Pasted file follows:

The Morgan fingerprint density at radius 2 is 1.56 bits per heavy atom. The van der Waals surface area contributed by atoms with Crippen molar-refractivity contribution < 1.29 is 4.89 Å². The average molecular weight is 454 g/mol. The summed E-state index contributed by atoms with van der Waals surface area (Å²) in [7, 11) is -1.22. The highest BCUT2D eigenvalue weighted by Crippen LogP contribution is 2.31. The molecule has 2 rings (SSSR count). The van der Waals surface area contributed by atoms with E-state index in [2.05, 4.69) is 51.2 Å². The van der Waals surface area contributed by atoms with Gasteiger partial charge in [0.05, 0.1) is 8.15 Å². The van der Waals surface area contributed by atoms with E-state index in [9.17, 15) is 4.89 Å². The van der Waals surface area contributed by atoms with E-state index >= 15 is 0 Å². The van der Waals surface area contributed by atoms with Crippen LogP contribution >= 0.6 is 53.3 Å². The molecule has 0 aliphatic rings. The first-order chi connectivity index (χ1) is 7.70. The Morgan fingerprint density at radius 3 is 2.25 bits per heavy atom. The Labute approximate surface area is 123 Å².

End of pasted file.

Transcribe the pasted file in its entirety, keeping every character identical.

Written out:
The Morgan fingerprint density at radius 2 is 1.56 bits per heavy atom. The van der Waals surface area contributed by atoms with Crippen molar-refractivity contribution < 1.29 is 4.89 Å². The average molecular weight is 454 g/mol. The summed E-state index contributed by atoms with van der Waals surface area (Å²) in [7, 11) is -1.22. The highest BCUT2D eigenvalue weighted by Crippen LogP contribution is 2.31. The molecule has 2 rings (SSSR count). The van der Waals surface area contributed by atoms with E-state index in [2.05, 4.69) is 51.2 Å². The van der Waals surface area contributed by atoms with Gasteiger partial charge in [0.05, 0.1) is 8.15 Å². The van der Waals surface area contributed by atoms with E-state index in [9.17, 15) is 4.89 Å². The van der Waals surface area contributed by atoms with E-state index >= 15 is 0 Å². The van der Waals surface area contributed by atoms with Crippen LogP contribution >= 0.6 is 53.3 Å². The molecule has 0 aliphatic rings. The first-order chi connectivity index (χ1) is 7.70. The Morgan fingerprint density at radius 3 is 2.25 bits per heavy atom. The Labute approximate surface area is 123 Å².